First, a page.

Generation 40s – 四十世代

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Four challenges ‘Greater Bay Area’ planners must overcome to ensure success

CommentInsight & Opinion

Feng Da Hsuan and Liang Hai Ming highlight some issues for planners to consider for the Greater Bay Area, including how to tackle the complexities of the massive project, attract talent and prevent a brain drain in smaller cities, and ensure a safety net for failure

The release of a “Greater Bay Area” development plan for linking Hong Kong and Macau with nine cities in Guangdong province is expected to be released early this year. The plan may be a sign of China’s ascent, but this area will be starkly different from, for example, the San Francisco, New York and Tokyo bay areas. While it is all within one nation, it also links two “systems”, three currencies and multiple cities. This makes the plan highly convoluted, and such complexity could pose far more challenges than those found in other bay areas.

Here are four potential issues. First, because the Greater Bay Area consists of cities in Guangdong province, plus Hong Kong and Macau, any kind of amalgamation will be one of multiplicities, rather than natural affinities, and this could mean additional obstacles to the flow of talent, finance, logistics, information and so on.

It has been suggested that the euro-zone experience could provide a good lesson where, to coordinate nations of vast differences as seamlessly as possible, it was necessary to jointly organise and empower a “coordination team” to overcome the difficulties. Indeed, having such a team, at least in principle, should lead to greater affinities. This is why a single currency, the euro, and a single political system known as the European Parliament were established.

One obvious difficulty that the euro zone faced is that the economically weaker nations within it, such as Greece and Portugal, raised their debt levels greatly while under the euro-zone protection umbrella. The actions of these nations resulted in a series of debt crises which led to doubts about the sustainability of the euro zone, roiling financial markets, including those outside Europe. The European debt crisis and Brexit, plus the drama of potential exits by Greece and the Netherlands, have been directly or indirectly due to such actions.

These nations have chosen to leave, or have considered leaving, the euro zone so they can individually decide on exchange rates in order to increase exports and promote economic development. How to overcome or prevent the same fate in the Greater Bay Area is something that needs to be addressed upfront.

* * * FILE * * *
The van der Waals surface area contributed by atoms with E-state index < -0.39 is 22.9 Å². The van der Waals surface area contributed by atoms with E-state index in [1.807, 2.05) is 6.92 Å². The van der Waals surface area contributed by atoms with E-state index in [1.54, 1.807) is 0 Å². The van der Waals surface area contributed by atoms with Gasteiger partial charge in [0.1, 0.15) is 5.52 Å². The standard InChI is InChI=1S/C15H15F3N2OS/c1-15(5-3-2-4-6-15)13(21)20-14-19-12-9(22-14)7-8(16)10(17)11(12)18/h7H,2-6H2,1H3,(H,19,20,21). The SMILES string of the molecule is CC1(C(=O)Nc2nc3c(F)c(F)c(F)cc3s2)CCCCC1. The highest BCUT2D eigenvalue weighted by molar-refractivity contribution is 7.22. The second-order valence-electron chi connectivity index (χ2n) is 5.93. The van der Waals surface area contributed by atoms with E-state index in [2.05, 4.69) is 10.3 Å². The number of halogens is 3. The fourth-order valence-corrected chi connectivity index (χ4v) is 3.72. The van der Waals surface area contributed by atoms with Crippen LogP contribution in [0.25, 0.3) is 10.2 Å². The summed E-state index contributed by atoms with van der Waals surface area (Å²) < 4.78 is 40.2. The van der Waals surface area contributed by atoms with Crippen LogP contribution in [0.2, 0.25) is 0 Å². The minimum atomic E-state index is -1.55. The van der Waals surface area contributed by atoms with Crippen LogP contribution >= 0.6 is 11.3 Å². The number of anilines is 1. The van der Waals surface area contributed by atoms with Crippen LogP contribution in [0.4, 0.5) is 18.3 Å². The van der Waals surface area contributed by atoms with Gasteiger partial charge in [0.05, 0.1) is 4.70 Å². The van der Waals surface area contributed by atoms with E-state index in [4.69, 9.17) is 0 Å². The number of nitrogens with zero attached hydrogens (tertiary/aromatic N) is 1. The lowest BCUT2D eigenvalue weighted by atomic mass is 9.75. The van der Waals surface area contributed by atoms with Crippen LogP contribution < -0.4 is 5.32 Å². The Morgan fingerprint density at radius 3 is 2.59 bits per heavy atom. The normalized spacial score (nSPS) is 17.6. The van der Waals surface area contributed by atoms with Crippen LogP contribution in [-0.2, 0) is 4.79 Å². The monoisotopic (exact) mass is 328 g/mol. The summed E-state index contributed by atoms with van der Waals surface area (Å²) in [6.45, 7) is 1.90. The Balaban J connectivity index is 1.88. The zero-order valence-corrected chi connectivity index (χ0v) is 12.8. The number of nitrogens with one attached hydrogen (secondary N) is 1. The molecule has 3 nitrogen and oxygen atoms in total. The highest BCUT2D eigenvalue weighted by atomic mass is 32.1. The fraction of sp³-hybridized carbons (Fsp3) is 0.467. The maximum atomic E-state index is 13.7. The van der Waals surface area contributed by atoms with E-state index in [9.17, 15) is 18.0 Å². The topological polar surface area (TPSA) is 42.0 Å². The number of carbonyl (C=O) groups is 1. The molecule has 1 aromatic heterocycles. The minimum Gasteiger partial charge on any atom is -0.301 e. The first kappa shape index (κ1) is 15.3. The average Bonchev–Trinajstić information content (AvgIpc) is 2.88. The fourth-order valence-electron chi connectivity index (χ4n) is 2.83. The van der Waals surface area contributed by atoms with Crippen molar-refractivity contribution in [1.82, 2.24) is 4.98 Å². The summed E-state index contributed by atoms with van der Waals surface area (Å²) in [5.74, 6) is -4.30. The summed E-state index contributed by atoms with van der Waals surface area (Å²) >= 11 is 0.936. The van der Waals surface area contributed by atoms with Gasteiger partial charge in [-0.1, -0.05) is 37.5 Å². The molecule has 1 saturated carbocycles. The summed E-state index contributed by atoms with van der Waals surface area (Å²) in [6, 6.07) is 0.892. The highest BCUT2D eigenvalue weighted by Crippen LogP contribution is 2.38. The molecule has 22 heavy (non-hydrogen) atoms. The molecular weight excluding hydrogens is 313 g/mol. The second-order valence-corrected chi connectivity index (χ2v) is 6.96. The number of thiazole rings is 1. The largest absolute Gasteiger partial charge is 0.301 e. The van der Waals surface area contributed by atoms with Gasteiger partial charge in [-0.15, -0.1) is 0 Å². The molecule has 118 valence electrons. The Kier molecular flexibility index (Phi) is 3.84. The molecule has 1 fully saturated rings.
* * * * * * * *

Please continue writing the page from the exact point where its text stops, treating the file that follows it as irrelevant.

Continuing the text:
Also, the Greater Bay Area may not be able to attract talent within China and worldwide for sustainable development. It will take much more than just money and new projects to make the area a global centre of technological innovation, advanced manufacturing and maritime, finance and trade; what is needed is talent across the board and a global mindset.

There are two main issues to address in this respect. The first is to understand that the vision and ideas of foreign talent, especially people from Europe and North America, are quite different from those in China. Besides requiring high-paying jobs, comfortable living conditions and a pleasant working environment, these people also want a clear project mission, a step-by-step plan and well-designed project funding.

Unfortunately, this is the opposite of how Chinese operate. Generally speaking, while Chinese may have an initial grand vision, they tend to “plan along the way” rather than long-term and without already designated funds. The leadership of this grand development scheme will need great wisdom to bridge the gap.

Second, in euro-zone nations, due to workers’ low wages in the “have-not” nations, talent and indigenous finance tend to flow naturally toward the “haves”, causing a downward spiral for the others, making them even poorer. A similar situation may occur in the Greater Bay Area, where talent in cities outside Guangzhou, Hong Kong and Macau could flow towards those three. This could force such cities to institute favourable policies to retain indigenous talent, which could widen the gap between rich and poor in those cities, resulting in social instability.

The Greater Bay Area could also affect the surrounding regions. Developing the bay area could have a beneficial effect on surrounding, less-developed areas. However, an undesirable “echo effect” may occur; that is, production in those areas could flow back into the Greater Bay Area because of the emphasis on its development, causing the surrounding regions to suffer a loss of resources and production.

Finally, to become a truly successful world-class technological region, there must be a safety net for failure.

Across the world, whether in science, technology or entrepreneurship, failure is the norm and success the exception. If a region allows innovators to fail without a safety net to allow them to rebound, it will not only destroy innovation but also the innovative spirit. This safety net could be in the form of the protection of company dissolution, bank arrears as well as tax burdens. In the United States, San Diego is a successful biotech innovation centre, and one reason for its success is its robust safety net.